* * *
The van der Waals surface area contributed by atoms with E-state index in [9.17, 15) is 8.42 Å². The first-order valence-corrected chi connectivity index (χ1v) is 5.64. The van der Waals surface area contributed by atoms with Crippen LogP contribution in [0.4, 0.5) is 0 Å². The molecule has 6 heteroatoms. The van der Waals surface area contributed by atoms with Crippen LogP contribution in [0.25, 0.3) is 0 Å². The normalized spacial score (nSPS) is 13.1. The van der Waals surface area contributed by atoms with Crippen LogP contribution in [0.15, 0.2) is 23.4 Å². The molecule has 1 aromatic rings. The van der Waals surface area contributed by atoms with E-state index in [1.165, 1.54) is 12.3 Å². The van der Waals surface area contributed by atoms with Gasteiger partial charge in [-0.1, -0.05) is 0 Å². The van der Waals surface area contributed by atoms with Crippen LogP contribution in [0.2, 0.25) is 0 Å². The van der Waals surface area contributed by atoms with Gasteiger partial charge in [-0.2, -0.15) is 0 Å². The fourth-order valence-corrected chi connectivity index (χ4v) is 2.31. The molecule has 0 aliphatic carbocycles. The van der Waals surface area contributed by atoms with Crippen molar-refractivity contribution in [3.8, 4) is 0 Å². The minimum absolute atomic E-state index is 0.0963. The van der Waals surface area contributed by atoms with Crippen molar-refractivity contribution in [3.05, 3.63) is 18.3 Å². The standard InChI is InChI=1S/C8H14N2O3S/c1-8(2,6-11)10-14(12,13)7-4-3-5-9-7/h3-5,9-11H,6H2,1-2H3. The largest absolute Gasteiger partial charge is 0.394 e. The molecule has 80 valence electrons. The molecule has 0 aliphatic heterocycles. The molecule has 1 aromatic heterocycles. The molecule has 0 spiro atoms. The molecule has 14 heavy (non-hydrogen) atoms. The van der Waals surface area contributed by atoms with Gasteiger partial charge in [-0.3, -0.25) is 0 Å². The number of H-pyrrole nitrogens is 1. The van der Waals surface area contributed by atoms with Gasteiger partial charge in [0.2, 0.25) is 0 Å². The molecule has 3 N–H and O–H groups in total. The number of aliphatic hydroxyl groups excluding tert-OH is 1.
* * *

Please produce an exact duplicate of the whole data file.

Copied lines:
The van der Waals surface area contributed by atoms with E-state index in [9.17, 15) is 8.42 Å². The first-order valence-corrected chi connectivity index (χ1v) is 5.64. The van der Waals surface area contributed by atoms with Crippen LogP contribution in [0.4, 0.5) is 0 Å². The molecule has 6 heteroatoms. The van der Waals surface area contributed by atoms with Crippen LogP contribution in [0.25, 0.3) is 0 Å². The normalized spacial score (nSPS) is 13.1. The van der Waals surface area contributed by atoms with Crippen LogP contribution in [0.15, 0.2) is 23.4 Å². The molecule has 1 aromatic rings. The van der Waals surface area contributed by atoms with E-state index in [1.165, 1.54) is 12.3 Å². The van der Waals surface area contributed by atoms with Gasteiger partial charge in [-0.1, -0.05) is 0 Å². The van der Waals surface area contributed by atoms with Crippen LogP contribution in [0.2, 0.25) is 0 Å². The van der Waals surface area contributed by atoms with Gasteiger partial charge in [-0.2, -0.15) is 0 Å². The fourth-order valence-corrected chi connectivity index (χ4v) is 2.31. The molecule has 0 aliphatic carbocycles. The van der Waals surface area contributed by atoms with Crippen molar-refractivity contribution in [3.8, 4) is 0 Å². The minimum absolute atomic E-state index is 0.0963. The van der Waals surface area contributed by atoms with Crippen molar-refractivity contribution in [3.05, 3.63) is 18.3 Å². The standard InChI is InChI=1S/C8H14N2O3S/c1-8(2,6-11)10-14(12,13)7-4-3-5-9-7/h3-5,9-11H,6H2,1-2H3. The largest absolute Gasteiger partial charge is 0.394 e. The molecule has 80 valence electrons. The molecule has 0 aliphatic heterocycles. The molecule has 1 aromatic heterocycles. The molecule has 0 spiro atoms. The molecule has 14 heavy (non-hydrogen) atoms. The van der Waals surface area contributed by atoms with Gasteiger partial charge in [-0.3, -0.25) is 0 Å². The number of H-pyrrole nitrogens is 1. The van der Waals surface area contributed by atoms with Gasteiger partial charge in [0.2, 0.25) is 0 Å². The molecule has 3 N–H and O–H groups in total. The number of aliphatic hydroxyl groups excluding tert-OH is 1.